Posted: May 1, 2023
God designed many ways for seeds to spread. Seeds don’t want to pitch a tent in the parent plant’s backyard. They travel to new territory to reproduce on their own without competing for sunlight.
See ya, Mom!
Gravity—Weight helps fruit fall from a branch when it ripens and its stem weakens. Round fruits might roll a small distance.
Stickiness—Seeds take an animal Uber. With sticky mucus or barbed spines they cling to the fur of passing critters.
Flutterers and Spinners—Some seeds glide on two wings like airplanes, while others flutter. Some act like whirlybirds or helicopters. Tumbleweeds roll in the wind, scattering seeds as they go.
Collectors—Seed-storers (ants, birds, rodents) carry seeds away. If the seeds are hidden underground, some may start to sprout.
Floaters—Some seeds or fruits can bob along far downstream in a river. They can drift across a lake. Some survive salt water long enough to be carried by currents across an ocean.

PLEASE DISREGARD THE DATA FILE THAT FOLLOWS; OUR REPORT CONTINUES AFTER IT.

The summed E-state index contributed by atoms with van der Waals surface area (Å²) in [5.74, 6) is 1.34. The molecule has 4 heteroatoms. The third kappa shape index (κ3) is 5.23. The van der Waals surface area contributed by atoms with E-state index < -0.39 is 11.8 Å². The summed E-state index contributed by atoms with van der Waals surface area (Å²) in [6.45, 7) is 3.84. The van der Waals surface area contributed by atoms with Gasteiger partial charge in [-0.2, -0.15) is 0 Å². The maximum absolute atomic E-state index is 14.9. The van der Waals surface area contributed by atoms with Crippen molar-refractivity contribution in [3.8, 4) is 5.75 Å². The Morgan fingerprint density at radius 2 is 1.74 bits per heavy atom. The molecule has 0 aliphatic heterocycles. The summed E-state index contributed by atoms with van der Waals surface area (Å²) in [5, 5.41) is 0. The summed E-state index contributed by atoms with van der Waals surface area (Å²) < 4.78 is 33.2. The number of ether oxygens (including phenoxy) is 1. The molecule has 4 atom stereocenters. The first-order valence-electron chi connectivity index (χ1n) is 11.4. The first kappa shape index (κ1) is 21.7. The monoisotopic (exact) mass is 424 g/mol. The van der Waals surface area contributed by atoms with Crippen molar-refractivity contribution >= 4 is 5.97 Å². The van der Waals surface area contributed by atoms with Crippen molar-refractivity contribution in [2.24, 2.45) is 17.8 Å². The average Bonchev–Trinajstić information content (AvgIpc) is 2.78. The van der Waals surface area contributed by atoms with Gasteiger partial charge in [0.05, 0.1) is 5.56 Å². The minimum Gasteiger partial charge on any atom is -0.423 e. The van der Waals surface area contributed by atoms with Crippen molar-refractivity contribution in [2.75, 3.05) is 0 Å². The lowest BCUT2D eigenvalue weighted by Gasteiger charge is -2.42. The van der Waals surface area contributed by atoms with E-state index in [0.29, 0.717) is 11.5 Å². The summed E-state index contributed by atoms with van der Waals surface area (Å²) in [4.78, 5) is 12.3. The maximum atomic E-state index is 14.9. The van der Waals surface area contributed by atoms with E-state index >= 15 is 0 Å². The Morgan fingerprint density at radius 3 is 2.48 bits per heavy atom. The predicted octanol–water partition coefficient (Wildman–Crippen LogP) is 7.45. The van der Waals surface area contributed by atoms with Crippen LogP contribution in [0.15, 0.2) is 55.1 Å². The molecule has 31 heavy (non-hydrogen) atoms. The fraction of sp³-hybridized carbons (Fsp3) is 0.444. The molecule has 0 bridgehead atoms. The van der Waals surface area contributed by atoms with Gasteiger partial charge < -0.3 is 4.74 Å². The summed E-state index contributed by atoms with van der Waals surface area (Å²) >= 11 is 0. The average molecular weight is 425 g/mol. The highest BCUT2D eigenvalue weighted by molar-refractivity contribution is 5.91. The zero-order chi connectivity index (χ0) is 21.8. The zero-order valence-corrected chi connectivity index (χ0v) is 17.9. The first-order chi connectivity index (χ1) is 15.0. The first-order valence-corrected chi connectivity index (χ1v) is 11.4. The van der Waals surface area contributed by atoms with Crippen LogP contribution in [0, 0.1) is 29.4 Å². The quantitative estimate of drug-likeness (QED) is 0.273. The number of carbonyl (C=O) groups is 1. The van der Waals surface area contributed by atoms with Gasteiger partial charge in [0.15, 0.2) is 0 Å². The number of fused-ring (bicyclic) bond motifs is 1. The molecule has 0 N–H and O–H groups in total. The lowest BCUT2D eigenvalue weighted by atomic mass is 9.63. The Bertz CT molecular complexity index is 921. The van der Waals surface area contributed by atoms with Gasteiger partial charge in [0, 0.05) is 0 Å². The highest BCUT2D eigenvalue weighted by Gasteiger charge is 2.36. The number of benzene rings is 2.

Exploders—In the fall, seed pods dry and shrink. Pressure builds. It takes only a light touch to trigger a pod to pop out its seeds. Some pods have holes. Wind blows and the seeds sprinkle out like salt from a shaker.
Ingesters—Animals scat-ter seeds. Fruits’ seeds have coatings that animals can’t digest. So the seeds can move through the animal’s belly, out through its scat, and into the ground.
Wafters—Dandelion seeds can travel 100 miles on the wind. Sometimes they even waft across the sea and grow on bare land where volcanoes have burned up plant life. Wind picks up the lightweight seeds. Dandelion fluff acts like a parachute. The seed’s bristles create a whirlwind of air. The vortex keeps the seed floating.